How can vertical farming guarantee the future of food security?

Esposito, M 
Tse, T 
Soufani, K 
Xiong, L 

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Average global food prices have gone up by 2.6 percent annually in the past two decades. If the scenario continues, not only does it threaten a baseline quality of life as more disposable income goes into food, but also our overall food security. As a global society, we are no stranger to persistent hunger and malnutrition issues, especially in developing countries, but food scarcity problems have also been linked to political unrest and violence. According to the United Nations World Food Programme, record-high food prices in 2008 prompted riots in 48 countries, including fragile states like Somalia and Yemen. Rising food costs reflect underlying trends leading to failures with traditional agriculture. Vertical farming, a technology-driven model of agriculture, may offer a means to address farm output and food security in the years to come, even if it may not impact food prices in the many months ahead.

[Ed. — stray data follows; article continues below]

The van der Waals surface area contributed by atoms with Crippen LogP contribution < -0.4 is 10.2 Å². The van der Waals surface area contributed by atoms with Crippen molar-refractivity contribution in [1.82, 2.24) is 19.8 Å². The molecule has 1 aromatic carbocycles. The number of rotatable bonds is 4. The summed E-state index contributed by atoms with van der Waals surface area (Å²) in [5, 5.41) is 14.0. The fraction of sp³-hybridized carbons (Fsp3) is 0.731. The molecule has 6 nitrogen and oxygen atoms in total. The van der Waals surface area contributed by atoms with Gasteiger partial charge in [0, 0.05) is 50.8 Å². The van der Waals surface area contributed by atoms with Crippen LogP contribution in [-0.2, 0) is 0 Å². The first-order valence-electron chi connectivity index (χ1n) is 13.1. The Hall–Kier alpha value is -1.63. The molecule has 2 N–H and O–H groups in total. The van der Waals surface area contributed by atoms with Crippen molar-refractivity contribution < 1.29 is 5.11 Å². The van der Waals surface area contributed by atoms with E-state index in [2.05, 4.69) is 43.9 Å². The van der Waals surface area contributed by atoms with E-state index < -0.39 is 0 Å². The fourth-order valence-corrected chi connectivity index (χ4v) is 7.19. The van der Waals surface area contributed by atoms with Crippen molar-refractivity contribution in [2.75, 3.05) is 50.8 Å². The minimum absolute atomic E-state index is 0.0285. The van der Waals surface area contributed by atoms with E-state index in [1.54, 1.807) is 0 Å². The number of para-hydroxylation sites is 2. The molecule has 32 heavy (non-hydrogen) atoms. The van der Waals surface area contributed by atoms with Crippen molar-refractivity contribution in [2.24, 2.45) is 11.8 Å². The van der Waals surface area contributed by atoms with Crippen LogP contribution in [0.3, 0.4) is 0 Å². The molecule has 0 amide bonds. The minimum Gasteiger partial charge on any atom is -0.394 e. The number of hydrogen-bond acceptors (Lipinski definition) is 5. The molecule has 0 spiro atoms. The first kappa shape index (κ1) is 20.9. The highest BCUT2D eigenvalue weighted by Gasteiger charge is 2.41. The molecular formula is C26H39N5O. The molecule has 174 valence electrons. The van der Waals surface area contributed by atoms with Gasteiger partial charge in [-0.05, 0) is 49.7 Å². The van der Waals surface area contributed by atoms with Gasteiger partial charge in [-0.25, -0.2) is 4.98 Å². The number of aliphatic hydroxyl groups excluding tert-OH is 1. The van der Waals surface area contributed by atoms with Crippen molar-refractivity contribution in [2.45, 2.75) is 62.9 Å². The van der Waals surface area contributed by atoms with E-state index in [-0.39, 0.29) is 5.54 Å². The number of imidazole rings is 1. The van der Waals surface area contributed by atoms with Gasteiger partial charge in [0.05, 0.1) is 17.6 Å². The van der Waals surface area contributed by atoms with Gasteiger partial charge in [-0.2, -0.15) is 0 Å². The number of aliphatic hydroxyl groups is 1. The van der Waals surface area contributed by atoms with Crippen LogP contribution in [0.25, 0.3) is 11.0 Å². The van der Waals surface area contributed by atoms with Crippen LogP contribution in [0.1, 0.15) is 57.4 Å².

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Stanford Social Innovation Review (Arabic)
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